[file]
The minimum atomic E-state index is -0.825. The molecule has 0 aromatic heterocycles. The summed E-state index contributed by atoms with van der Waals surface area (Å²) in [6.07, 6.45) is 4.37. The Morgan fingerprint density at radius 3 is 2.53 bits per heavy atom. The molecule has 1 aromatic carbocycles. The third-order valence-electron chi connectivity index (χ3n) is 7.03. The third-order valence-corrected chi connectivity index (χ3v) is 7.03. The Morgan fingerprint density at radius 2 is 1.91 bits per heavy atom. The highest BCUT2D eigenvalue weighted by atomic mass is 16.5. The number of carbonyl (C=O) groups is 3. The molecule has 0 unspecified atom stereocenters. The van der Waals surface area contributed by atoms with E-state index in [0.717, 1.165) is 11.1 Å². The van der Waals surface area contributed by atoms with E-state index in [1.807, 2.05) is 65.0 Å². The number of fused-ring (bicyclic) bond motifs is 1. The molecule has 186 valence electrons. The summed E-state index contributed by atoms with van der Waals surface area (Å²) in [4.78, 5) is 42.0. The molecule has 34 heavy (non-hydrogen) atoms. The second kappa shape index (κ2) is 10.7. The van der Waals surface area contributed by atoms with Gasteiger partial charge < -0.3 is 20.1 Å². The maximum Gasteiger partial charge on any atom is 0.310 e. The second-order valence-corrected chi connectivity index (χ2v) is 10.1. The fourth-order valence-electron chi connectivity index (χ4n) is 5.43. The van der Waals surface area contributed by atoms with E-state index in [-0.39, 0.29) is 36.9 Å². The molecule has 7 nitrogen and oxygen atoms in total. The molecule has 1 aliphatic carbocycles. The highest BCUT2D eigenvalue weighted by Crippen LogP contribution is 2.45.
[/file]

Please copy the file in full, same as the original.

The minimum atomic E-state index is -0.825. The molecule has 0 aromatic heterocycles. The summed E-state index contributed by atoms with van der Waals surface area (Å²) in [6.07, 6.45) is 4.37. The Morgan fingerprint density at radius 3 is 2.53 bits per heavy atom. The molecule has 1 aromatic carbocycles. The third-order valence-electron chi connectivity index (χ3n) is 7.03. The third-order valence-corrected chi connectivity index (χ3v) is 7.03. The Morgan fingerprint density at radius 2 is 1.91 bits per heavy atom. The highest BCUT2D eigenvalue weighted by atomic mass is 16.5. The number of carbonyl (C=O) groups is 3. The molecule has 0 unspecified atom stereocenters. The van der Waals surface area contributed by atoms with E-state index in [0.717, 1.165) is 11.1 Å². The van der Waals surface area contributed by atoms with E-state index in [1.807, 2.05) is 65.0 Å². The number of fused-ring (bicyclic) bond motifs is 1. The molecule has 186 valence electrons. The summed E-state index contributed by atoms with van der Waals surface area (Å²) in [4.78, 5) is 42.0. The molecule has 34 heavy (non-hydrogen) atoms. The second kappa shape index (κ2) is 10.7. The van der Waals surface area contributed by atoms with Gasteiger partial charge < -0.3 is 20.1 Å². The maximum Gasteiger partial charge on any atom is 0.310 e. The second-order valence-corrected chi connectivity index (χ2v) is 10.1. The fourth-order valence-electron chi connectivity index (χ4n) is 5.43. The van der Waals surface area contributed by atoms with E-state index in [-0.39, 0.29) is 36.9 Å². The molecule has 7 nitrogen and oxygen atoms in total. The molecule has 1 aliphatic carbocycles. The highest BCUT2D eigenvalue weighted by Crippen LogP contribution is 2.45.